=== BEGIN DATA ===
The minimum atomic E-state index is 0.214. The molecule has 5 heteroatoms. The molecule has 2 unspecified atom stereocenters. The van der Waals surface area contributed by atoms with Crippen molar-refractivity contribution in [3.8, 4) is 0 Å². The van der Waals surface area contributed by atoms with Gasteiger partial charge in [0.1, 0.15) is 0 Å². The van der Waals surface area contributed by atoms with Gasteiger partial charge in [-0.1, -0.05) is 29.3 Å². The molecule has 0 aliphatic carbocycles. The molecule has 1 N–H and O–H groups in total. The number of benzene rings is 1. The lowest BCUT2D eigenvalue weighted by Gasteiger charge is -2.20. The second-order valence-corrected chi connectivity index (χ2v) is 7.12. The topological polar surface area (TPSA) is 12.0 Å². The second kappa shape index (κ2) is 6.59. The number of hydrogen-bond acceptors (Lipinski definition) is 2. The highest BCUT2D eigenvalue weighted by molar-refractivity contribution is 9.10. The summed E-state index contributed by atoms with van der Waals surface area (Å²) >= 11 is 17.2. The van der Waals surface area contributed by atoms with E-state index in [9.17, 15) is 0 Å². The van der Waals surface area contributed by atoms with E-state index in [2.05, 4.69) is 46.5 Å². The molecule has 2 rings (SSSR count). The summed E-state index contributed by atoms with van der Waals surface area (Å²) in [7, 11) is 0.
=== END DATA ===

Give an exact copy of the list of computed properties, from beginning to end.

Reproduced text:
The minimum atomic E-state index is 0.214. The molecule has 5 heteroatoms. The molecule has 2 unspecified atom stereocenters. The van der Waals surface area contributed by atoms with Crippen molar-refractivity contribution in [3.8, 4) is 0 Å². The van der Waals surface area contributed by atoms with Gasteiger partial charge in [0.1, 0.15) is 0 Å². The van der Waals surface area contributed by atoms with Gasteiger partial charge in [-0.1, -0.05) is 29.3 Å². The molecule has 0 aliphatic carbocycles. The molecule has 1 N–H and O–H groups in total. The number of benzene rings is 1. The lowest BCUT2D eigenvalue weighted by Gasteiger charge is -2.20. The second-order valence-corrected chi connectivity index (χ2v) is 7.12. The topological polar surface area (TPSA) is 12.0 Å². The second kappa shape index (κ2) is 6.59. The number of hydrogen-bond acceptors (Lipinski definition) is 2. The highest BCUT2D eigenvalue weighted by molar-refractivity contribution is 9.10. The summed E-state index contributed by atoms with van der Waals surface area (Å²) >= 11 is 17.2. The van der Waals surface area contributed by atoms with E-state index in [9.17, 15) is 0 Å². The van der Waals surface area contributed by atoms with E-state index in [2.05, 4.69) is 46.5 Å². The molecule has 2 rings (SSSR count). The summed E-state index contributed by atoms with van der Waals surface area (Å²) in [7, 11) is 0.